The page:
*Jerry Bracey has an EDDRA list-serv of which he is the sole gate-keeper. Everything that reaches the 2-3000 individuals on the list has to make it through his “gate.” that is, gain his acceptance, if not approval. This was sent to the list. Don’t yet know if it made it through the gate.

EDDRA means Education Disinformation Detection and Reporting Agency, and it was Jerry Bracey’s baby and he is no more. I liked Jerry. I will miss him. He was a good man.

Groundhog Day and a New Push for the Basics

[EDDRA is dedicated to analyzing reports, dispelling rumors, rebutting lies about public education in the United States. It represents an online version of the work that Gerald Bracey has been doing since 1991.]

An article from today’s (11/14) Times (As Math Scores Lag, a New Push for the Basics, By TAMAR LEWIN) seems like a good subject for EDDRA commentary.

First of all wouldn’t one have thought that not once again could we have been subjected to “a New Push for the Basics.”  For how many times can one write about this and expect to be noticed and read, let alone believed?

As I skimmed the article I right away thought that we were one more time caught up in the situation depicted in the movie Groundhog Day. We were to again live through the same day, knowing it was a repeat of the day before, while the other actors on the set with us, Tamar Lewin et al., seemed convinced that they were living the day for the first time.

We know better. Jerry Bracey himself reminded us on an earlier occasion how common it is among those who write about the schools to repeat, seemingly unaware, what past writers on the same subject have said: “About schools, the media report the present with no apparent historical awareness that it’s the same story once again.”

In the movie Phil Connors (the actor Bill Murray) finds he’s doomed to repeat Groundhog Day — again and again — until he learns that his actions can affect the outcome.  In regard to math education in our schools is there some way that we also can break out of the cycle of repeating, in this case the same reforms over and over again? Is there an action that we might take that would change the outcome, move us onto something new, something that would restore our confidence in the way math is taught in the schools? Well, evidently not yet. As of this time our groundhog day movie has no resolution,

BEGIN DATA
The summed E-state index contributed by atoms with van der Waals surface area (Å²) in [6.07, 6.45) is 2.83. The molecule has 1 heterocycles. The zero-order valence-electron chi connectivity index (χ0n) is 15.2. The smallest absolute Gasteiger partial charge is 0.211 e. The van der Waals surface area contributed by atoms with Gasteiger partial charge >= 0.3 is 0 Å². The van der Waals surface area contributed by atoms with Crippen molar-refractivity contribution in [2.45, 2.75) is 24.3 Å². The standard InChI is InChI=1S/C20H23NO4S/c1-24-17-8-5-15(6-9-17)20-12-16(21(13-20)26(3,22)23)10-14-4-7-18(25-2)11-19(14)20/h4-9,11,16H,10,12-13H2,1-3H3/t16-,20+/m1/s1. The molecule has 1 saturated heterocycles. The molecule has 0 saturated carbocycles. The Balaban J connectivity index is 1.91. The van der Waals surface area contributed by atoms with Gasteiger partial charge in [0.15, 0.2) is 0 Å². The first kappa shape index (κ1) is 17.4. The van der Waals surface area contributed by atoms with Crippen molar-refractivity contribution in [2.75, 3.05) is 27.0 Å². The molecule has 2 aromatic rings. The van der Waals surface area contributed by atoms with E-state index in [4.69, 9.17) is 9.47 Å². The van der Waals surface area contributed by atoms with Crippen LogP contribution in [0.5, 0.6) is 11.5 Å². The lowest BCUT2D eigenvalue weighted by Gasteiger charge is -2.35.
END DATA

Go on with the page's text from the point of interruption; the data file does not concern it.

Perahaps EDDRA might want to comment on the accuracy of a number of (unsupported) statements in the article, as well as the general applicability of a number of the quotations from the various people interviewed. Is this Misinformation?Disinformation? [What’s the difference between the two?]

“students’ lagging performance on international tests”

‘We don’t teach long division; it stifles their creativity.”

“…recommending a tighter focus on basic math skills and an end to ‘mile wide, inch deep’ state standards that force schools to teach dozens of math topics in each grade.”

“Many point to California’s standards as a good model: the state
adopted reform math in the early 1990s but largely rejected it near the end of the decade, a turnaround that led to rising math achievement.”

“…at a time of increasing globalization, the math skills of children in the United States simply do not measure up: American eighth-graders lag far behind those from Singapore, South Korea, Hong Kong, Taiwan, Japan and elsewhere on the Trends in International Mathematics and Science Study, an international test.”

“It [traditional math, whatever that is] produces people who hate math, who can’t connect the math they are doing with anything in their lives,…”

“In Asian cultures,” she added, “the assumption is that everyone learns mathematics, and of course, parents will help with mathematics.”

“….the whole country has been in denial about mathematics, and now we’re sort of at a second Sputnik moment.”

Now I realize as I take certain statements from the article, that it’s really the whole article that is mis-, disinformation. Furthermore it probably could have been written with few or no changes in any year since when, the sixties?  If I hadn’t seen it in today’s Times I’d be probably unable to say when it was written. Just as Phil Connors woke up again and again to the same day, I’ve been reading this article throughout some 45 years spent in or close to education.